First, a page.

Smartphone giant Xiaomi reels as USA ramps up China blacklist


The order might get reversed when President-Elect Joe Biden takes the commands in his hands later this month, but that's just speculation.

Shares in Chinese technology giant Xiaomi collapsed more than 11 per cent in Hong Kong trade Friday after the U.S. put it on a blacklist banning Americans from investing in it, as the Trump administration ramps up its battle with Beijing.

The sanctions include visa restrictions on some Chinese individuals, specifically executives from state-owned companies, as well as officials in the Chinese Communist Party and the Chinese Navy.

It's unclear where these allegations stem from, but it's concerning nonetheless.

Those companies will be subject to a new USA investment ban which forces American investors to divest holdings of the blacklisted firms by November 11, 2021.

As CNBC reports, Xiaomi is one of nine new companies added to the list "in accordance with the statutory requirement of Section 1237 of the National Defense Authorization Act for Fiscal Year 1999, as amended". The company's operations and access to technology remain unaffected in the short term, but investors being forced to pull out could certainly hamper the company in the medium term.

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The Commerce Department also said Chinese company Skyrizon was being added to the Military End-User (MEU) List for "its capability to develop, produce or maintain military items, such as military aircraft engines".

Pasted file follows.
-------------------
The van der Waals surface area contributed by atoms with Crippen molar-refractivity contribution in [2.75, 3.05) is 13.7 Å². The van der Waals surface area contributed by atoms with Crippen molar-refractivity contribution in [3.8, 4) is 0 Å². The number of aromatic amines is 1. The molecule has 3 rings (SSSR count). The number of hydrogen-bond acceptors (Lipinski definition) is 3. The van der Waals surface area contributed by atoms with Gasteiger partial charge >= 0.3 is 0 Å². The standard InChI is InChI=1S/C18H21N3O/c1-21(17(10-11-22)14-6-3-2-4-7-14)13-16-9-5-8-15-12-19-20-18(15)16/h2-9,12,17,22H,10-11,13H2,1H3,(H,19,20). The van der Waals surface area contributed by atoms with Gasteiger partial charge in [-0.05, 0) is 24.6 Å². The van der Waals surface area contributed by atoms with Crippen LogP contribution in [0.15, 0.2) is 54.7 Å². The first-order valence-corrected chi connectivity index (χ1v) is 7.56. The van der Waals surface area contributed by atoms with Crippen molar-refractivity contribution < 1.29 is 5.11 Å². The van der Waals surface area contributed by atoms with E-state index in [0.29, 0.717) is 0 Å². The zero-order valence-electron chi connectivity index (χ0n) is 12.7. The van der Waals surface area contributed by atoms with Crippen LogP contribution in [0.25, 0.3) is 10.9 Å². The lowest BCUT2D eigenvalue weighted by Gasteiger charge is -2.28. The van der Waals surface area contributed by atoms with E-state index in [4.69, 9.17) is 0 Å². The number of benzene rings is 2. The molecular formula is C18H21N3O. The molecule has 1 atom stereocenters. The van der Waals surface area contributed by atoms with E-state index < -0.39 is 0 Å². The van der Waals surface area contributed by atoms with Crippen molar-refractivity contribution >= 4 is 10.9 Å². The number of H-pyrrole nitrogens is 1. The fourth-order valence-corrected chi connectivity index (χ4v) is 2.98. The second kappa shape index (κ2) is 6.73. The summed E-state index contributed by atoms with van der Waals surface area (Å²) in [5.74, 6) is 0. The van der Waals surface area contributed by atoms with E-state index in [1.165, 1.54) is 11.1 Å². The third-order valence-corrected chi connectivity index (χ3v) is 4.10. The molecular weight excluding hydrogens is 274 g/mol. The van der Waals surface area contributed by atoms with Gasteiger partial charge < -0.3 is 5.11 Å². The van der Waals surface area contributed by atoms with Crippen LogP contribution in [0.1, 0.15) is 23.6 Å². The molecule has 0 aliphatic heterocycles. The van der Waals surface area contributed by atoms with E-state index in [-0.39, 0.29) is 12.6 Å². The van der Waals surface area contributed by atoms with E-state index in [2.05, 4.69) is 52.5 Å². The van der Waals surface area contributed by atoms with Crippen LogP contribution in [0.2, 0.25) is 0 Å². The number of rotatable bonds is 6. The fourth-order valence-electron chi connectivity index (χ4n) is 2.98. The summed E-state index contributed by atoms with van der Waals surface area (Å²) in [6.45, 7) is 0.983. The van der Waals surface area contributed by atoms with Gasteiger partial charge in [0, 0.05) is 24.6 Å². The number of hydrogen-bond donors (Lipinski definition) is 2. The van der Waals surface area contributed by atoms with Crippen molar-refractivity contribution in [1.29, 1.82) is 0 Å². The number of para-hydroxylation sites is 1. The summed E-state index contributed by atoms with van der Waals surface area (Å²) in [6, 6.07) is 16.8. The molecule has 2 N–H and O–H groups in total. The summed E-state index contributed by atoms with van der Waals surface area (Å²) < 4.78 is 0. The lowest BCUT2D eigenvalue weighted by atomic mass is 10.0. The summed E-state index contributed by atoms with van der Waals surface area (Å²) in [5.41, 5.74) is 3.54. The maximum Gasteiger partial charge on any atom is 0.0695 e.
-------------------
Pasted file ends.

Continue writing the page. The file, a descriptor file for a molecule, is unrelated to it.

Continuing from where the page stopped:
Huawei, the supplier of the second most used brand of cellphones in South Africa, appears on the same list.

The US government continues its assault on Chinese companies. The United States has long opposed China's extensive territorial claims in the South China Sea, a potentially resource-rich area that is also a strategic trade route.

Senior U.S. officials told reporters on Thursday the new CNOOC restrictions would not apply to crude, refined fuels and liquid natural gas and do not apply to existing joint ventures with CNOOC that do not operate in the South China Sea. But the blacklisting will hurt sentiment more than the company's fundamentals, and the stock decline could be short-lived, he added.

Under the authority of Section 1237 of the National Defense Authorization Act, Xiaomi will not be able to acquire goods and services from US vendors - many Chinese companies are already subject to this restriction being placed on the Commerce Department's Entity List.

CNN Business has also reached out to CNOOC, Comac and other companies added to the United States government lists on Thursday, but has yet to receive a response. With less than a week left before the Biden Administration takes over, there is a possibility of the order being overturned.